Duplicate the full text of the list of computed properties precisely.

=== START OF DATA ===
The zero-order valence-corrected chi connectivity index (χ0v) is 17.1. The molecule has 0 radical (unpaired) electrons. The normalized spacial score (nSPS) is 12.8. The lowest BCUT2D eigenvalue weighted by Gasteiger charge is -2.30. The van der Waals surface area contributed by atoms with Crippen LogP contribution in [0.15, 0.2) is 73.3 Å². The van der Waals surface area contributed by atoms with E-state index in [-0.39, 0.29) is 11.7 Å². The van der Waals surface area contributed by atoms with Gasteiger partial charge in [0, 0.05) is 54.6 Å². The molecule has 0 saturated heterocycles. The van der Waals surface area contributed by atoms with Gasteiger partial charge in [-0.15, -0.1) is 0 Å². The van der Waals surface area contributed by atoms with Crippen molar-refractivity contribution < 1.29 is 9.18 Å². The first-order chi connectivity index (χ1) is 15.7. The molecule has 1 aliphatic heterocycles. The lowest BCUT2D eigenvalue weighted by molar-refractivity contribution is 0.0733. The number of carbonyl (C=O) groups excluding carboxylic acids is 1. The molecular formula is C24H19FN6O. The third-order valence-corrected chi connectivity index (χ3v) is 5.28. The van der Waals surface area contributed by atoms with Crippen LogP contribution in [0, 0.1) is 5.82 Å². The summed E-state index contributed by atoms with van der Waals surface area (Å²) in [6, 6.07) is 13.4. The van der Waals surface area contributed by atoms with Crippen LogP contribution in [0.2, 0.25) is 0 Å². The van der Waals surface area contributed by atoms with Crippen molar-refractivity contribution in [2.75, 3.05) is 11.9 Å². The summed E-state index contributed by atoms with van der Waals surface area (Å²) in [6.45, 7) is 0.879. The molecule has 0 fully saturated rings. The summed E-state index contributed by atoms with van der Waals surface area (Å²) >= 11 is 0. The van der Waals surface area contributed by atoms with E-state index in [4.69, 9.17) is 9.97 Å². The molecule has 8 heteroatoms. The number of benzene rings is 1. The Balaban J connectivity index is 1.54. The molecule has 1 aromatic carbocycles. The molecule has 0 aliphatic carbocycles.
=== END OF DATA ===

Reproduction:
The zero-order valence-corrected chi connectivity index (χ0v) is 17.1. The molecule has 0 radical (unpaired) electrons. The normalized spacial score (nSPS) is 12.8. The lowest BCUT2D eigenvalue weighted by Gasteiger charge is -2.30. The van der Waals surface area contributed by atoms with Crippen LogP contribution in [0.15, 0.2) is 73.3 Å². The van der Waals surface area contributed by atoms with E-state index in [-0.39, 0.29) is 11.7 Å². The van der Waals surface area contributed by atoms with Gasteiger partial charge in [0, 0.05) is 54.6 Å². The molecule has 0 saturated heterocycles. The van der Waals surface area contributed by atoms with Gasteiger partial charge in [-0.15, -0.1) is 0 Å². The van der Waals surface area contributed by atoms with Crippen molar-refractivity contribution < 1.29 is 9.18 Å². The first-order chi connectivity index (χ1) is 15.7. The molecule has 1 aliphatic heterocycles. The lowest BCUT2D eigenvalue weighted by molar-refractivity contribution is 0.0733. The number of carbonyl (C=O) groups excluding carboxylic acids is 1. The molecular formula is C24H19FN6O. The third-order valence-corrected chi connectivity index (χ3v) is 5.28. The van der Waals surface area contributed by atoms with Crippen LogP contribution in [0, 0.1) is 5.82 Å². The summed E-state index contributed by atoms with van der Waals surface area (Å²) in [6, 6.07) is 13.4. The van der Waals surface area contributed by atoms with Crippen LogP contribution in [0.2, 0.25) is 0 Å². The van der Waals surface area contributed by atoms with Crippen molar-refractivity contribution in [2.75, 3.05) is 11.9 Å². The summed E-state index contributed by atoms with van der Waals surface area (Å²) in [6.45, 7) is 0.879. The molecule has 0 fully saturated rings. The summed E-state index contributed by atoms with van der Waals surface area (Å²) >= 11 is 0. The van der Waals surface area contributed by atoms with E-state index in [4.69, 9.17) is 9.97 Å². The molecule has 8 heteroatoms. The number of benzene rings is 1. The Balaban J connectivity index is 1.54. The molecule has 1 aromatic carbocycles. The molecule has 0 aliphatic carbocycles.